Cockroaches big enough to be ridden by small jockeys squirmed across the floor, the smell of urine and alcohol hung in the air, and everything seemed to be caked with filth. I recoiled at the thought of helping a forgotten old man named Wayne last week. Standing in the doorway of his single room apartment I could see that “helping him” around the house would mean entering into a chasm of filth and pain. Wayne’s weathered face peered into my own, watching me take in what lay before us. A few hours later I am heaving his limp old “mattress” into a dumpster in the heavy rain. Much to my distress it somehow collapses over top of me and I find myself sandwiched inside of strangely warm, wet stinking mattress. Once freed, I want to get away. I want to run so far away from Wayne that I never have to remember him again. Instead, I take a minuet to “break”.
Wandering onto the apartment’s top floor I overlook the city. “How many other “Wayne’s” are out there?”… I quietly wonder. It is an overwhelming feeling. I realize in this moment that Wayne’s messy apartment is just the surfaced expression of his entire life. I also realize that there are many Wayne’s out there in the city, and, in fact, in me! I, too, have carefully concealed messes and “dirty rooms” needing to be cleaned. Wayne’s obvious mess simply leaks a larger truth that American philosopher Henry David Thoreau’s rightly observes: that “most men live lives of quiet desperation.” I’m not the first person to overlook a city and consider these things… Jesus approaches his own city and weeps at the thought of those like Waynen – those desperate for peace, people like me.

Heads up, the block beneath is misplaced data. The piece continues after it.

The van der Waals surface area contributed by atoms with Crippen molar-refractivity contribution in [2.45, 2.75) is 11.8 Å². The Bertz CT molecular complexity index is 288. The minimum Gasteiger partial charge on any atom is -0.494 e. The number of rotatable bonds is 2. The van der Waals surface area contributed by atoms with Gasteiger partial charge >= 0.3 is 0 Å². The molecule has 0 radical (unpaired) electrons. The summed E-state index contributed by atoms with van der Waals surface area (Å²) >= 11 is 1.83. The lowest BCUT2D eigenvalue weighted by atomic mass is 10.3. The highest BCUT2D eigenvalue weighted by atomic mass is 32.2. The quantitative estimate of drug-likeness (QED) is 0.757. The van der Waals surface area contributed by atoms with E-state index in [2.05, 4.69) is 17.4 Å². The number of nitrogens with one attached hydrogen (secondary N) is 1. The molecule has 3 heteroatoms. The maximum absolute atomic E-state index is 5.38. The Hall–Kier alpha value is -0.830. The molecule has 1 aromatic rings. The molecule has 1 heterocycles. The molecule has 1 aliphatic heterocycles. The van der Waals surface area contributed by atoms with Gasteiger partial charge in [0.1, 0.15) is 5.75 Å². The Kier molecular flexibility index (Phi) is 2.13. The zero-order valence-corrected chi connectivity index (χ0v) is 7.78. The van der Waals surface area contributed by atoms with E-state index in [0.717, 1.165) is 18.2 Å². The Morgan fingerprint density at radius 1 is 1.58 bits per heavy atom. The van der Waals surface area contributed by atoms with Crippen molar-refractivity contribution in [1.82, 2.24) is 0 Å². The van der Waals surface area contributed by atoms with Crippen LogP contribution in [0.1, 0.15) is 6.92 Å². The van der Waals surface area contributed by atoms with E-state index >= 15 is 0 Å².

Walking back into Wayne’s apartment I notice something I hadn’t before. In the middle of Wayne’s dimly lit room is a single chair. But who has one chair? A forgotten person nobody hears. I realize that my own desires to run away and forget Wayne would be commonplace. I re-entered Wayne’s apartment settled to not let myself forget him. I wouldn’t be content to just “cry over the city;” Jesus didn’t. Jesus entered the city and famously sat among those most eager for peace, the poor and the broken. He listened, remembered, and taught how to rightly love one another.
Still, I wonder who will remember all the Wayne’s we daily pass on the streets… who will notice when they “check out”? Will they be remembered? While Jesus is dying on the cross a forgotten criminal asks Jesus a simple request, “Remember me when you enter your kingdom.” People want to be remembered. It means their life meant something, that their life mattered. Jesus replies to the criminal “Don’t worry, I will remember you… but not only that, I am going to bring you with me to paradise.” God not only hears the forgotten, He remembers the forgotten while promising a great party. It tells me that each person is of great value and significant in God’s eyes – worth hearing and remembering. That’s good news for all those thirsty for purpose and hungry for peace.
God hears and remembers people like you, Wayne, and even amateur lovers like me. In the words made famous in the movie Wayne’s World, “Party on Wayne…party on”.